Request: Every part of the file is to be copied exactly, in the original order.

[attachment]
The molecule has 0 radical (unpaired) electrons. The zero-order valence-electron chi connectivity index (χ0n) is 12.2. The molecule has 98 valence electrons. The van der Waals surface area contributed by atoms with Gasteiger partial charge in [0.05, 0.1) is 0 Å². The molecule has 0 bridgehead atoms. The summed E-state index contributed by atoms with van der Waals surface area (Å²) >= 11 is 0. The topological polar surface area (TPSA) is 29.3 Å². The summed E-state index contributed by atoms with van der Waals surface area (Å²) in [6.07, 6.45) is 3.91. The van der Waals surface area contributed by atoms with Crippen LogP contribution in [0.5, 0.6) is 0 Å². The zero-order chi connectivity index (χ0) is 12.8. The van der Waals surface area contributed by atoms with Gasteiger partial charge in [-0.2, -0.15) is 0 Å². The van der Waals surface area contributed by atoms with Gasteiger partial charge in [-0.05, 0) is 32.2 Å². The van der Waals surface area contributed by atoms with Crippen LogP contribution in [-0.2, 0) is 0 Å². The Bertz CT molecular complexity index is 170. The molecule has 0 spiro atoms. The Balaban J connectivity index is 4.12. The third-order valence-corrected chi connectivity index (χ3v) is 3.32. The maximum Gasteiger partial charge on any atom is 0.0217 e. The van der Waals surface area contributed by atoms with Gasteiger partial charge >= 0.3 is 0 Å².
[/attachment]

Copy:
The molecule has 0 radical (unpaired) electrons. The zero-order valence-electron chi connectivity index (χ0n) is 12.2. The molecule has 98 valence electrons. The van der Waals surface area contributed by atoms with Gasteiger partial charge in [0.05, 0.1) is 0 Å². The molecule has 0 bridgehead atoms. The summed E-state index contributed by atoms with van der Waals surface area (Å²) >= 11 is 0. The topological polar surface area (TPSA) is 29.3 Å². The summed E-state index contributed by atoms with van der Waals surface area (Å²) in [6.07, 6.45) is 3.91. The van der Waals surface area contributed by atoms with Crippen LogP contribution in [0.5, 0.6) is 0 Å². The zero-order chi connectivity index (χ0) is 12.8. The van der Waals surface area contributed by atoms with Gasteiger partial charge in [-0.2, -0.15) is 0 Å². The van der Waals surface area contributed by atoms with Gasteiger partial charge in [-0.05, 0) is 32.2 Å². The van der Waals surface area contributed by atoms with Crippen LogP contribution in [-0.2, 0) is 0 Å². The Bertz CT molecular complexity index is 170. The molecule has 0 spiro atoms. The Balaban J connectivity index is 4.12. The third-order valence-corrected chi connectivity index (χ3v) is 3.32. The maximum Gasteiger partial charge on any atom is 0.0217 e. The van der Waals surface area contributed by atoms with Gasteiger partial charge >= 0.3 is 0 Å².